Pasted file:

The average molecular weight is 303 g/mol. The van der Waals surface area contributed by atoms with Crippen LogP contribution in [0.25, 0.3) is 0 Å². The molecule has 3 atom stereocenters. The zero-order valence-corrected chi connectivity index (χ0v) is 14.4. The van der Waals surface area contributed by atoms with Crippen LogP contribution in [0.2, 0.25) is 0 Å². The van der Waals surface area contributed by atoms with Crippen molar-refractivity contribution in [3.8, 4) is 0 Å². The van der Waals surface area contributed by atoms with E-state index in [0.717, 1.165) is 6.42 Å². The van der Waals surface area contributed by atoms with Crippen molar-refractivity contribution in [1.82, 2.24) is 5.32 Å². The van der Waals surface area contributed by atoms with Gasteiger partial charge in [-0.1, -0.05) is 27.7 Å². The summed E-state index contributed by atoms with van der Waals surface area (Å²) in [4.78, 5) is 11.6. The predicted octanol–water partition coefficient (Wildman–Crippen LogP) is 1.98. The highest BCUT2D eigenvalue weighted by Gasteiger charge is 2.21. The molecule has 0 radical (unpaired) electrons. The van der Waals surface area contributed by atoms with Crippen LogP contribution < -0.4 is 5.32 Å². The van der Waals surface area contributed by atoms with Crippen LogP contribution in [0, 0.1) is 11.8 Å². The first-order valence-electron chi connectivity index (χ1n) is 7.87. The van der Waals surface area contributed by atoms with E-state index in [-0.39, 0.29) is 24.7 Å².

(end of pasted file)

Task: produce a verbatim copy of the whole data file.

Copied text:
The average molecular weight is 303 g/mol. The van der Waals surface area contributed by atoms with Crippen LogP contribution in [0.25, 0.3) is 0 Å². The molecule has 3 atom stereocenters. The zero-order valence-corrected chi connectivity index (χ0v) is 14.4. The van der Waals surface area contributed by atoms with Crippen LogP contribution in [0.2, 0.25) is 0 Å². The van der Waals surface area contributed by atoms with Crippen molar-refractivity contribution in [3.8, 4) is 0 Å². The van der Waals surface area contributed by atoms with E-state index in [0.717, 1.165) is 6.42 Å². The van der Waals surface area contributed by atoms with Crippen molar-refractivity contribution in [1.82, 2.24) is 5.32 Å². The van der Waals surface area contributed by atoms with Gasteiger partial charge in [-0.1, -0.05) is 27.7 Å². The summed E-state index contributed by atoms with van der Waals surface area (Å²) in [4.78, 5) is 11.6. The predicted octanol–water partition coefficient (Wildman–Crippen LogP) is 1.98. The highest BCUT2D eigenvalue weighted by Gasteiger charge is 2.21. The molecule has 0 radical (unpaired) electrons. The van der Waals surface area contributed by atoms with Crippen LogP contribution < -0.4 is 5.32 Å². The van der Waals surface area contributed by atoms with Crippen LogP contribution in [0, 0.1) is 11.8 Å². The first-order valence-electron chi connectivity index (χ1n) is 7.87. The van der Waals surface area contributed by atoms with E-state index in [-0.39, 0.29) is 24.7 Å².